In the end, it’s worth it to learn REAPER extensively and master all of its features, but it can be a bit trickier to learn REAPER than some other DAWs.
REAPER Requires A Couple Free Extensions To Unlock Full Function Of The DAW
The final REAPER drawback that I want to go over is that REAPER requires downloading a couple of extensions to unlock the DAW’s full potential.
You will need the SWS and ReaPack extensions to get the most out of REAPER.
These are free extensions, but it is irritating that you must make additional third-party downloads to use REAPER to the fullest extent.
Keep in mind it is still possible to use REAPER without these extensions, but you might eventually reach a point where you will need them to gain certain functionality.
Despite these drawbacks of REAPER, it is still an incredible music production software that I believe will only grow in popularity and improve over time.
Drawbacks No More (REAPER Drawbacks That I Have Retracted From My List)
As I mentioned earlier, I have made some changes to my list of REAPER drawbacks from the video that I previously made.
Here are my retracted REAPER drawbacks, as well as why I have removed them from my list:
There Are Fewer REAPER Users
While it may be true that there are fewer REAPER users when compared to some other DAWs, I have taken this REAPER drawback off of my list because there is still a considerable REAPER community that is only growing with time!
There Is A Stigma Against Using REAPER
The next REAPER drawback I have removed from my list is there is a stigma against producers and engineers who use it.
The fact that many other producers and I can get hired and complete paying projects using REAPER prove that there is no legitimate stigma against it among actual professionals.
While some people may judge REAPER and consider it a less-than-industry standard DAW, they need to learn what they are talking about and have clearly not seen the ways of the REAPER.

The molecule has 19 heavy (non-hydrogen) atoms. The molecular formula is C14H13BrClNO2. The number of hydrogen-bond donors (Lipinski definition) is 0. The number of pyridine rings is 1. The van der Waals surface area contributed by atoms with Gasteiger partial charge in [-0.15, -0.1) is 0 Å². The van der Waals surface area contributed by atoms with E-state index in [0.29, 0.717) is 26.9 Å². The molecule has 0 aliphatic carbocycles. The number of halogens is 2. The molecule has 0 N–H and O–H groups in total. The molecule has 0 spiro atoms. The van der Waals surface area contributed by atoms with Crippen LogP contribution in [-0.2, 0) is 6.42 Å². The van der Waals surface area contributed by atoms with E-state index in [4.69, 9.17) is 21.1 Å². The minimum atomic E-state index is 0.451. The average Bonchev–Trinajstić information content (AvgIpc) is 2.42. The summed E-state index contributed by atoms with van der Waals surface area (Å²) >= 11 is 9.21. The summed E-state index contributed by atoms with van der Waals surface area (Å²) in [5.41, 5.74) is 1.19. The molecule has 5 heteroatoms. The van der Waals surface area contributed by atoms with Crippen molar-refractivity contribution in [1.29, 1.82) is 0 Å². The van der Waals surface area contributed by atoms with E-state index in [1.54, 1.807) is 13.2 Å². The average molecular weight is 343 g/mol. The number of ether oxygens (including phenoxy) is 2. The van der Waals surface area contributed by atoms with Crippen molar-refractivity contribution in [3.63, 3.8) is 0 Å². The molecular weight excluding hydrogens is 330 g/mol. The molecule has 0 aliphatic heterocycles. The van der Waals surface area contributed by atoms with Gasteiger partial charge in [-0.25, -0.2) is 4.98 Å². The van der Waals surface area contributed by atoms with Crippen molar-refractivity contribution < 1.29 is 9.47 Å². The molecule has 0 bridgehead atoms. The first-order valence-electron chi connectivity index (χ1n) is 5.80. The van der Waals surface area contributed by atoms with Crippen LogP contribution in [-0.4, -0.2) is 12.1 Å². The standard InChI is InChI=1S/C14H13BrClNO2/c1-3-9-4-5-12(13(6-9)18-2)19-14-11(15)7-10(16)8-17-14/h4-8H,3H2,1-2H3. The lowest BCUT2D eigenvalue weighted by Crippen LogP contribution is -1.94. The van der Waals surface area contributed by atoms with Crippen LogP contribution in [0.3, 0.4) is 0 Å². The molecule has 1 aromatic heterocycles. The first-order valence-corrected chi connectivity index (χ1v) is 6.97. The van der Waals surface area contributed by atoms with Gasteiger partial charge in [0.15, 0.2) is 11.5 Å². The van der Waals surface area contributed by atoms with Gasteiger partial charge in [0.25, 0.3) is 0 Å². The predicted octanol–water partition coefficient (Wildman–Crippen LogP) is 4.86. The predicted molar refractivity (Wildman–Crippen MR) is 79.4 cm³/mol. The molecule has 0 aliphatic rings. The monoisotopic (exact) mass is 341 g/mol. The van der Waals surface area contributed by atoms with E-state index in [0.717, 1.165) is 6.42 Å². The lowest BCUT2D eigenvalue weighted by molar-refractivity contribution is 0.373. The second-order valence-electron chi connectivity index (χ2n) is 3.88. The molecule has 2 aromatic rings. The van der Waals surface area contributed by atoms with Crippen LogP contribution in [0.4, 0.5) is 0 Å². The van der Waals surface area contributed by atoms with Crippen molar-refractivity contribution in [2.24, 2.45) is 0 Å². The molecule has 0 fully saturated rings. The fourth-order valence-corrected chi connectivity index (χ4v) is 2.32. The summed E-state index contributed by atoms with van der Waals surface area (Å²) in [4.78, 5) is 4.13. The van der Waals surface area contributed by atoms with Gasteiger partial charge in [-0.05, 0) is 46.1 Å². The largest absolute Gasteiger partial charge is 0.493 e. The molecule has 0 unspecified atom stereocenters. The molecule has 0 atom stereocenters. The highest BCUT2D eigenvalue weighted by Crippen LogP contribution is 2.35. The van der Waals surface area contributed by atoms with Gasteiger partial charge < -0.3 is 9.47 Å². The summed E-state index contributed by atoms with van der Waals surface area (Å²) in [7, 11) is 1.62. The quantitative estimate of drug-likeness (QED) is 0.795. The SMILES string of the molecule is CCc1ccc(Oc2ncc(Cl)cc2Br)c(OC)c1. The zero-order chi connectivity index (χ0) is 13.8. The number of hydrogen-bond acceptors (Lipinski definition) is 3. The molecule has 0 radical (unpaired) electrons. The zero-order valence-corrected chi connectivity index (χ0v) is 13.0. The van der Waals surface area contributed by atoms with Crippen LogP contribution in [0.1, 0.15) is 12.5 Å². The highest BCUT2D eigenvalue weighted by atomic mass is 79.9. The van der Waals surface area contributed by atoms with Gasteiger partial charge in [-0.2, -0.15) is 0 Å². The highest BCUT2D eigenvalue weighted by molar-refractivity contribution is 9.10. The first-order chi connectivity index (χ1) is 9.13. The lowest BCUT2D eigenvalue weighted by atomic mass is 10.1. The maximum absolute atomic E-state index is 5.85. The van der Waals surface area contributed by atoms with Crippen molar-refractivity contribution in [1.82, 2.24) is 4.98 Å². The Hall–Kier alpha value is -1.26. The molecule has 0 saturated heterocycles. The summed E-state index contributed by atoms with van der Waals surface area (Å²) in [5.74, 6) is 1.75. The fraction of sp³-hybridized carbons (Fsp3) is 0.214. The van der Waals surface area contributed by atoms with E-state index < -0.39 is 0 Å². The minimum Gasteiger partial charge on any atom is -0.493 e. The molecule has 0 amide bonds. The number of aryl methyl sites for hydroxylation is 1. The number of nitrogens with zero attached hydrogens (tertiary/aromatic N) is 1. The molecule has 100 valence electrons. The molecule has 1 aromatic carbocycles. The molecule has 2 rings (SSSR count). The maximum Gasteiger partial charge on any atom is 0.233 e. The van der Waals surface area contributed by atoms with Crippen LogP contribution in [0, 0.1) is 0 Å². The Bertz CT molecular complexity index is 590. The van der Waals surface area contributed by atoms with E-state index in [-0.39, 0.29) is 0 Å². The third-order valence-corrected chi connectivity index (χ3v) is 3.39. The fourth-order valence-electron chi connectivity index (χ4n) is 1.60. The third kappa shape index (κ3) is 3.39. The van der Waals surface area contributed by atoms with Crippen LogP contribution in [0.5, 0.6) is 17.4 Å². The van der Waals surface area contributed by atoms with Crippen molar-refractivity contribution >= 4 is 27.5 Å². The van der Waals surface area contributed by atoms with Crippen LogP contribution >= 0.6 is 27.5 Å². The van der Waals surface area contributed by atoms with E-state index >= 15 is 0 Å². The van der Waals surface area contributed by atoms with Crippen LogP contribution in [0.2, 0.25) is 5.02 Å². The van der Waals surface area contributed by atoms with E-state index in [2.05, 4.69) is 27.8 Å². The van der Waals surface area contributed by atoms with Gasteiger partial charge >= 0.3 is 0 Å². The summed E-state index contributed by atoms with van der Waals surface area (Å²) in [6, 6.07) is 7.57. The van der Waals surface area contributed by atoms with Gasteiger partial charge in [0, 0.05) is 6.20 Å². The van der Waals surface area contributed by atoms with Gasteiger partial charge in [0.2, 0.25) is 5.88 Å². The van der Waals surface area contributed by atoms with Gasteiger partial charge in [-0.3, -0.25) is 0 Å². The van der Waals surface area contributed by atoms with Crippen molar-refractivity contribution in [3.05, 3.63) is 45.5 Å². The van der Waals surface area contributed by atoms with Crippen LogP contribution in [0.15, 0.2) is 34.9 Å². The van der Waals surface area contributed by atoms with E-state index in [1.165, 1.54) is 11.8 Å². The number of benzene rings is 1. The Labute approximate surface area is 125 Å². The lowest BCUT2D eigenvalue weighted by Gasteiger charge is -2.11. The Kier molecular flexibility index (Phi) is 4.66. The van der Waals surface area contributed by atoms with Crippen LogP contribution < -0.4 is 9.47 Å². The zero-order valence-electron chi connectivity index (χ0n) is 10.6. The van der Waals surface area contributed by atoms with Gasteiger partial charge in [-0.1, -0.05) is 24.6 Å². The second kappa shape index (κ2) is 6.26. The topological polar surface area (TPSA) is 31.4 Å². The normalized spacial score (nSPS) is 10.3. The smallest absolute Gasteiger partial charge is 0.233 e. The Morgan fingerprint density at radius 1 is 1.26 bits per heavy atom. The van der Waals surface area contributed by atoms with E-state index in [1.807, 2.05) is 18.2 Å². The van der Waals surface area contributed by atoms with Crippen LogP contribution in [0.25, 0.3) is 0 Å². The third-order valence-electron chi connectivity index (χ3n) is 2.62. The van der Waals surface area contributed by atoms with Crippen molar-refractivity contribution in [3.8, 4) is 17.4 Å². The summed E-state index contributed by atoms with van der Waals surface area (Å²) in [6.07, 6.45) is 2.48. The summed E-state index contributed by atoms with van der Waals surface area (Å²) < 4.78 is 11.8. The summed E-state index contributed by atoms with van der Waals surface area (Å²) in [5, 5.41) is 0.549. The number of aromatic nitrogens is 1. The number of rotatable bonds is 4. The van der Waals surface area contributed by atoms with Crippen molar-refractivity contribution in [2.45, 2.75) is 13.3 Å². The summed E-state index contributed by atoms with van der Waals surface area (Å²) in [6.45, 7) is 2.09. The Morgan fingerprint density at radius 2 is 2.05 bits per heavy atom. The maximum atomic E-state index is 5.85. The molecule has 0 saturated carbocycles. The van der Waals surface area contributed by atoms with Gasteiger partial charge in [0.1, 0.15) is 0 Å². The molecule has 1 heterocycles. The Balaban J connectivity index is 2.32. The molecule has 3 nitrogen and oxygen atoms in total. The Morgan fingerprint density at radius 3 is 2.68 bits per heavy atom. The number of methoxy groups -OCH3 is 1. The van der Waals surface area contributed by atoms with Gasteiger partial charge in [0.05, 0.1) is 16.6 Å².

There Is A Lack Of REAPER Tutorials
Another REAPER drawback I have reconsidered is the lack of tutorials and online knowledge.
There are a ton of advanced functions within the DAW which can sometimes make it hard to find information on specific features and processes.
Still, if you look hard enough and make the most out of your resources, you can figure out how to do just about anything in REAPER.
Although REAPER has been around for a short time compared to some other DAWs, it still has a very healthy online community.
REAPER Does Not Have The Best MIDI Editor
Something else I mentioned in my original “REAPER Drawbacks” video is REAPER’s MIDI Editor not being too great.
However, after thinking this over, my only real complaint about the REAPER MIDI Editor is that it looks pretty bland.
It makes me feel like I’m filling out spreadsheets rather than working on music.
Then again, working with MIDI data is never that exciting!
While REAPER’s MIDI Editor might not have the most attractive appearance, it is still a highly-functional component within REAPER.
REAPER Does Not Have The Best MIDI Quantize Function
With this final REAPER drawback that I decided to remove from my list, I was basing my original opinion on looks again instead of function.
When you look at REAPER’s MIDI quantization feature from only a functional standpoint, it does what it needs to do quite well.
There is no need for a MIDI quantization feature to have a fancy appearance.
What Are Some Of The Most Popular DAWs?
Here is a list of some of the more popular DAWs:
– Pro Tools
– Logic Pro
– FL Studio
– Studio One
Each DAW has its strengths and weaknesses, so put plenty of time and thought into which one might be best for you.
What Are Some Pros/Great Features Of REAPER?
Here are some of my favorite things about REAPER:
– It is a low-cost DAW
– It is a highly-customizable DAW from the display down to the function
– It gives you a ton of control and flexibility over your workflow
– It does not require a lot of processing power from your computer
– It is a highly-compatible DAW that you can use to work with many types of audio and video files
– It is a constantly updated DAW that is continually improving
– REAPER is an excellent digital audio workstation that allows you to do just about anything in the world of music and audio production/engineering.
Is REAPER Good For Producing Music Of All Genres?
In my opinion, REAPER is a fantastic DAW for producing music of just about any genre or style.
Although REAPER does not include audio samples, loops, or virtual instruments, you can still use it to produce any genre of music if you have your own collection of third-party resources.
REAPER is a mighty DAW with tons of advanced features that will help you produce any music you want.
Remember, there is nothing wrong with changing an opinion over time, especially if it’s based on further research, community insight, and experience.
As I have shown you, REAPER has a few drawbacks despite being an incredible DAW for many different areas within the world of music and audio production.
These drawbacks are a matter of opinion, and they might not bother some REAPER users. It all depends on the individual and their music production workflow.
There is no such thing as a perfect DAW, and REAPER is no exception, even if it is my personal DAW of choice!
Check out this head-to-head as we pit REAPER against Logic.